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The Two Thoughts I Had When My Son Was Diagnosed With Down Syndrome- A Dad’s Perspective

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Kevin O’Connor with his son, Fergus

By the 5th day of her labour, wife was drugged to the eyeballs, and so so tired. At 4:28am, she was medically assisted to bring our son into the world. I was asked what his name was. I went blank, and glanced at him for inspiration. One look at his mighty red hair, and Fergus popped into my head. A great warrior name, showing strength and vigor.

We hadn’t slept for almost 48 hours. My wife just wanted to sleep, and I wasn’t even taking in the smallest parts of reality. They took our newly named Fergus, and waited a full orbit of the Milky Way until he was finally returned to the room. “Congratulations! Here’s Fergus. We think he is showing signs of Down syndrome.”

Everything slowed down. It didn’t stop completely, there was still the explosion of activity in my head as my brain ran through everything I had seen, heard, or read about Down syndrome and dumped it in my consciousness. Honestly, it did not feel good. I regret that. The first time I held my son, I missed the experience. My mind was off looking for stuff it didn’t need to, but Fergus didn’t care. He was alive, he had parents, and his dad was holding him tightly while his mama waited to cover him in kisses!

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I left Fergus with my wife, and went to make the calls to our families. I walked down the corridor. I saw everything, but heard nothing. I felt separated from myself, as I focused on others in far greater detail than I would normally see them. What will I say when I tell them? What will THEY say? Why did this happen? I can’t handle this. So many questions spun in my mind. But two things happened while I walked down that corridor, that changed my life and that of my wife’s.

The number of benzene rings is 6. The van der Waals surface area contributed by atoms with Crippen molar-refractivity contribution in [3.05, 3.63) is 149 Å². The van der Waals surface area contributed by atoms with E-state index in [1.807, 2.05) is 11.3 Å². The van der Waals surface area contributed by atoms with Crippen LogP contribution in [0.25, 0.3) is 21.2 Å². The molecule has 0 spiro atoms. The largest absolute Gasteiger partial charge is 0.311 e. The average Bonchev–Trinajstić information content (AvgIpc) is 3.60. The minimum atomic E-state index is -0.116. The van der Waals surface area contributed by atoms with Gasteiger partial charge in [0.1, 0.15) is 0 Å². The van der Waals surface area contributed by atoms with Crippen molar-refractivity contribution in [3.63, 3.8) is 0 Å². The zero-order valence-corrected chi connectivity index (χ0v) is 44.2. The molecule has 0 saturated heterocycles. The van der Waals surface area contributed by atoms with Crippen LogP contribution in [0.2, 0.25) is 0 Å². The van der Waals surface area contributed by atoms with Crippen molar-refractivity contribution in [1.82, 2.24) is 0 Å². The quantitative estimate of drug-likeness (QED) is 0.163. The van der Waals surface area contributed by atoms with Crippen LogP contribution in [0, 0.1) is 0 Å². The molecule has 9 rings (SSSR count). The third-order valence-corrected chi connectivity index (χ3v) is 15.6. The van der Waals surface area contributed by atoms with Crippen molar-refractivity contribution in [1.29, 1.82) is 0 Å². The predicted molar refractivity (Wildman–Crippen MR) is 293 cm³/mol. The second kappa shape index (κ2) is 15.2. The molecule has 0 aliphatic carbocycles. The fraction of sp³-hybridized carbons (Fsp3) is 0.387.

The two pieces of reality that changed forever, in that hallway, were my plans for Fergus, and my life plan for myself.

As I walked, I realized I’d HAD a plan for what my son would be like, and would success would look like for him. I had already started to paint his life canvas based on my own reality. But, I thought, ‘That’s not right.’

‘Fergus will be the artist of his own life. I will simply hold the canvas for him. He will choose the colours, and the patterns. He will make it as big and bright as he chooses.’

I kept walking and thought about my job as a coach, who develops people in business. Well, here was my biggest opportunity. I had to prove to myself, and Fergus, I could walk the walk and talk the talk. I started to get control of the situation. I built strong leverage points around our new possibilities, and I started to get excited.  Yes, I already knew I had to get through days of tests and injections, prods and pokes. But I knew I didn’t want to leave his side. I planned to tell Fergus how beautiful life is. Every morning, I would explain he had helped make the beautiful sunrise a bit brighter.

And then I reached the end of the hallway and made my phone calls.  By the time I finished, I felt a strong, protective father. With that simple act of routine after-baby tradition completed, I returned to my wife and newborn son.


 

34 months later…

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Fergus is a talking, running, musical little man. He is the ringleader at nursery, loves to climb into the dogs’ bed, and loves to play 8 instruments. He sings and high fives from his supermarket trolley. He is the very centre of our lives.

Our life with Fergus has had many challenges, but I wouldn’t change a thing. We laugh far more often than we could ever cry. His personality is a positive contribution to our life, and easily spreads through people.

I’ve always believed life will only give to you what you ask of it. I started out asking, ‘why us?’ Now, I think, well, why NOT us? I have only ever found in the end I’ve grown as a person, when I grasped opportunities life gave me.

None of this has been about us, as parents, although we have our own story to tell. It’s all about him, Fergus. Our little artist, with his brushes and beautiful colours, has started to paint his masterpiece. I can’t wait to see what’s next.

 

 

-Kevin O’Connor

as told to Kat Abianac

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